Film in Care
Watching a film can be a meaningful, therapeutic activity for older people living in care homes. The Film in Care resource provides a practical guide on how to present film to people living in care homes in a way that will be most beneficial to them. It has been written in partnership with two Dundee University researchers who carried out their own original research on this topic.
The resource contains 10 Core Principles for Film in Care, which is intended to give you a basic ‘how to’ guide for film screenings within your own homes, while also complying fully with current Covid-19 guidance to ensure screenings are conducted as safely as possible.
The benefits of film in care have been shown to include improved moods, sleep, physical health, companionship and more. The link to the principles within the Health and Social Care Standards is apparent in all areas.
Get in touch
We are also inviting services to share their comments and feedback, their own experiences, or to get tips on running their own screenings by emailing us: email@example.com
We worked with staff in four care homes to carry out their own film screening events with the people who live there. Throughout the resource, you will see many quotes from the staff and people who live in the care homes on how they personally experienced or witnessed the success of these screenings. Staff in the care homes incorporated aspects such as special movie snacks and screening areas to help people fully relax within their own home and just enjoy the film. In some circumstances, relatives were able to view films with their loved ones.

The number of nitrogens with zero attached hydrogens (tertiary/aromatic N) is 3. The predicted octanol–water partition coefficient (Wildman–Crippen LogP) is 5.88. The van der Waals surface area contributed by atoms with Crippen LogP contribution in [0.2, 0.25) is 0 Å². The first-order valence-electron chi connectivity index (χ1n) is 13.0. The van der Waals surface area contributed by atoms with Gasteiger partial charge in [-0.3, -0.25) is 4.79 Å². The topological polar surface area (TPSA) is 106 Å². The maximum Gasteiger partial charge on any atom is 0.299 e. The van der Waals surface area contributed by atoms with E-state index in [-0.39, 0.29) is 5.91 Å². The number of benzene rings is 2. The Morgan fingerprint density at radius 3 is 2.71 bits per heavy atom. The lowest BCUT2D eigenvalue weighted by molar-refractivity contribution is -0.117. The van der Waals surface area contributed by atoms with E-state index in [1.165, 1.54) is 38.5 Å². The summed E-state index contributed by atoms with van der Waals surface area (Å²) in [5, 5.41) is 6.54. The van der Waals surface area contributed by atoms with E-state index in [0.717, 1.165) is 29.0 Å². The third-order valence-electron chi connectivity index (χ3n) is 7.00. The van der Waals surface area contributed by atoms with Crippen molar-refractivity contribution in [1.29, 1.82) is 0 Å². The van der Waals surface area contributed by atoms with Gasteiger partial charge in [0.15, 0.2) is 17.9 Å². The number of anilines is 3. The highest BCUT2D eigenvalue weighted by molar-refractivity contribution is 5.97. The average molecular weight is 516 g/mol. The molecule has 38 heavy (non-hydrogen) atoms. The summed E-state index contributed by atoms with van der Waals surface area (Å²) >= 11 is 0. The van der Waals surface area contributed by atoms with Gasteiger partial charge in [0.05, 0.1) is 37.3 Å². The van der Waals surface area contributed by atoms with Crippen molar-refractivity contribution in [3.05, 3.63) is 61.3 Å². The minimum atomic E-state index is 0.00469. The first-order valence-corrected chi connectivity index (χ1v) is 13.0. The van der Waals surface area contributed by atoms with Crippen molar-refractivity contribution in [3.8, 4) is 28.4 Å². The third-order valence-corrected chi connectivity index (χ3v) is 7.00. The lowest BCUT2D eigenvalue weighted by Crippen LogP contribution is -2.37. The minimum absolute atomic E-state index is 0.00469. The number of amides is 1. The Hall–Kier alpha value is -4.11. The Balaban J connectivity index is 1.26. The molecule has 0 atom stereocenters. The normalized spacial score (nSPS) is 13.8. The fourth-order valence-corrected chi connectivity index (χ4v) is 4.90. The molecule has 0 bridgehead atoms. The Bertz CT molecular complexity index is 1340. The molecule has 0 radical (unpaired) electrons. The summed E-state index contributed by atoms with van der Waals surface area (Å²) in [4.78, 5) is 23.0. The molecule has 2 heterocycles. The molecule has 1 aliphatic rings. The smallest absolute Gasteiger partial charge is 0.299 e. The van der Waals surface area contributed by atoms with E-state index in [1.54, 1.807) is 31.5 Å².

In a post-covid world it is more essential than ever that older people enjoy lives which are personally fulfilling, meaningful and which allow home to feel like home. The Film in Care resource is a perfect way to bring a greater sense of normality back to life within the care home setting.
We hope that this will inspire you to view film as a way of providing meaningful, enriching experiences to older people living in care homes.
For a link to the original research please see University of Dundee website.